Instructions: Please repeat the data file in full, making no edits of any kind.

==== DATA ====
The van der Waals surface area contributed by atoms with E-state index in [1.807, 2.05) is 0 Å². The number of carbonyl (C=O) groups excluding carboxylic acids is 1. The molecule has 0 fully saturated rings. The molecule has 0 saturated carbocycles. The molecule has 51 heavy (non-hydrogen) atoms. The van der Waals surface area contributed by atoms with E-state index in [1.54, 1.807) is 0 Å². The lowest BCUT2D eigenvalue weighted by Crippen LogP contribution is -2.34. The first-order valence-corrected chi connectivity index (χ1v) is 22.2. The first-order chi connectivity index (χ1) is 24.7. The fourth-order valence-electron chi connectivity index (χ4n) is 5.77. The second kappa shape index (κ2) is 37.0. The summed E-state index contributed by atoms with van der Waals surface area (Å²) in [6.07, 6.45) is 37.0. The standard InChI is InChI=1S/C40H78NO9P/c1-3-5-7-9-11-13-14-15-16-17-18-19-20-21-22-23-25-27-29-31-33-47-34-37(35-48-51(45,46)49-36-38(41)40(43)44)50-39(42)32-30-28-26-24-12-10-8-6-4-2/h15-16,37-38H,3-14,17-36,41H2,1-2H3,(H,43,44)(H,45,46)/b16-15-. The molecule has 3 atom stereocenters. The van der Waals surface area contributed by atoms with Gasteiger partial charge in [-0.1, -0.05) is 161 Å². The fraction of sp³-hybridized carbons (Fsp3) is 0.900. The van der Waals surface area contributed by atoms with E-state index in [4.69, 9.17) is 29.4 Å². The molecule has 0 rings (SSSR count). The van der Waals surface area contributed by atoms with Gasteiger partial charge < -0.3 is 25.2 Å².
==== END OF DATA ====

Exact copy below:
The van der Waals surface area contributed by atoms with E-state index in [1.807, 2.05) is 0 Å². The number of carbonyl (C=O) groups excluding carboxylic acids is 1. The molecule has 0 fully saturated rings. The molecule has 0 saturated carbocycles. The molecule has 51 heavy (non-hydrogen) atoms. The van der Waals surface area contributed by atoms with E-state index in [1.54, 1.807) is 0 Å². The lowest BCUT2D eigenvalue weighted by Crippen LogP contribution is -2.34. The first-order valence-corrected chi connectivity index (χ1v) is 22.2. The first-order chi connectivity index (χ1) is 24.7. The fourth-order valence-electron chi connectivity index (χ4n) is 5.77. The second kappa shape index (κ2) is 37.0. The summed E-state index contributed by atoms with van der Waals surface area (Å²) in [6.07, 6.45) is 37.0. The standard InChI is InChI=1S/C40H78NO9P/c1-3-5-7-9-11-13-14-15-16-17-18-19-20-21-22-23-25-27-29-31-33-47-34-37(35-48-51(45,46)49-36-38(41)40(43)44)50-39(42)32-30-28-26-24-12-10-8-6-4-2/h15-16,37-38H,3-14,17-36,41H2,1-2H3,(H,43,44)(H,45,46)/b16-15-. The molecule has 3 atom stereocenters. The van der Waals surface area contributed by atoms with Gasteiger partial charge in [-0.1, -0.05) is 161 Å². The fraction of sp³-hybridized carbons (Fsp3) is 0.900. The van der Waals surface area contributed by atoms with E-state index in [4.69, 9.17) is 29.4 Å². The molecule has 0 rings (SSSR count). The van der Waals surface area contributed by atoms with Gasteiger partial charge < -0.3 is 25.2 Å².